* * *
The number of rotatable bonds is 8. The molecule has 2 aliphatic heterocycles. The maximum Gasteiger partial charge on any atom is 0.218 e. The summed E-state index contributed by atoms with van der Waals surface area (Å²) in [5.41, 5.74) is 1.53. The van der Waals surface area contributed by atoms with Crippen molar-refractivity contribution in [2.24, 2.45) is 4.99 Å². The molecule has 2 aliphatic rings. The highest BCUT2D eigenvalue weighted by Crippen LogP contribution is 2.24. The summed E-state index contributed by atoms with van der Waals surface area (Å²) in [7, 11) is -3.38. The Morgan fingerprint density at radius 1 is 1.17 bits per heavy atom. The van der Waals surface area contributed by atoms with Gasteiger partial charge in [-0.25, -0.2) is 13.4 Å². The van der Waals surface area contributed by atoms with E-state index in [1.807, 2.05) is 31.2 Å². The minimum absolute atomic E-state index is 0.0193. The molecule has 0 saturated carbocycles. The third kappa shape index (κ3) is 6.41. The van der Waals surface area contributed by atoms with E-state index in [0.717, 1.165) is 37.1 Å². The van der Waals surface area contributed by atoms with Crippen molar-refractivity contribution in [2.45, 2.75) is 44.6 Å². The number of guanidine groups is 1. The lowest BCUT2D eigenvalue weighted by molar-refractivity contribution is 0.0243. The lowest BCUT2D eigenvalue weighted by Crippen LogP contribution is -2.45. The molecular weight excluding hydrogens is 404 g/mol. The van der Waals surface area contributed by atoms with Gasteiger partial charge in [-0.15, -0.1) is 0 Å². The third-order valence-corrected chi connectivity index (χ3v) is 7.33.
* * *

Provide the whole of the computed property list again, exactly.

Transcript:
The number of rotatable bonds is 8. The molecule has 2 aliphatic heterocycles. The maximum Gasteiger partial charge on any atom is 0.218 e. The summed E-state index contributed by atoms with van der Waals surface area (Å²) in [5.41, 5.74) is 1.53. The van der Waals surface area contributed by atoms with Crippen molar-refractivity contribution in [2.24, 2.45) is 4.99 Å². The molecule has 2 aliphatic rings. The highest BCUT2D eigenvalue weighted by Crippen LogP contribution is 2.24. The summed E-state index contributed by atoms with van der Waals surface area (Å²) in [7, 11) is -3.38. The Morgan fingerprint density at radius 1 is 1.17 bits per heavy atom. The van der Waals surface area contributed by atoms with Gasteiger partial charge in [-0.25, -0.2) is 13.4 Å². The van der Waals surface area contributed by atoms with E-state index in [1.807, 2.05) is 31.2 Å². The minimum absolute atomic E-state index is 0.0193. The molecule has 0 saturated carbocycles. The third kappa shape index (κ3) is 6.41. The van der Waals surface area contributed by atoms with E-state index in [0.717, 1.165) is 37.1 Å². The van der Waals surface area contributed by atoms with Crippen molar-refractivity contribution in [2.45, 2.75) is 44.6 Å². The number of guanidine groups is 1. The lowest BCUT2D eigenvalue weighted by molar-refractivity contribution is 0.0243. The lowest BCUT2D eigenvalue weighted by Crippen LogP contribution is -2.45. The molecular weight excluding hydrogens is 404 g/mol. The van der Waals surface area contributed by atoms with Gasteiger partial charge in [-0.15, -0.1) is 0 Å². The third-order valence-corrected chi connectivity index (χ3v) is 7.33.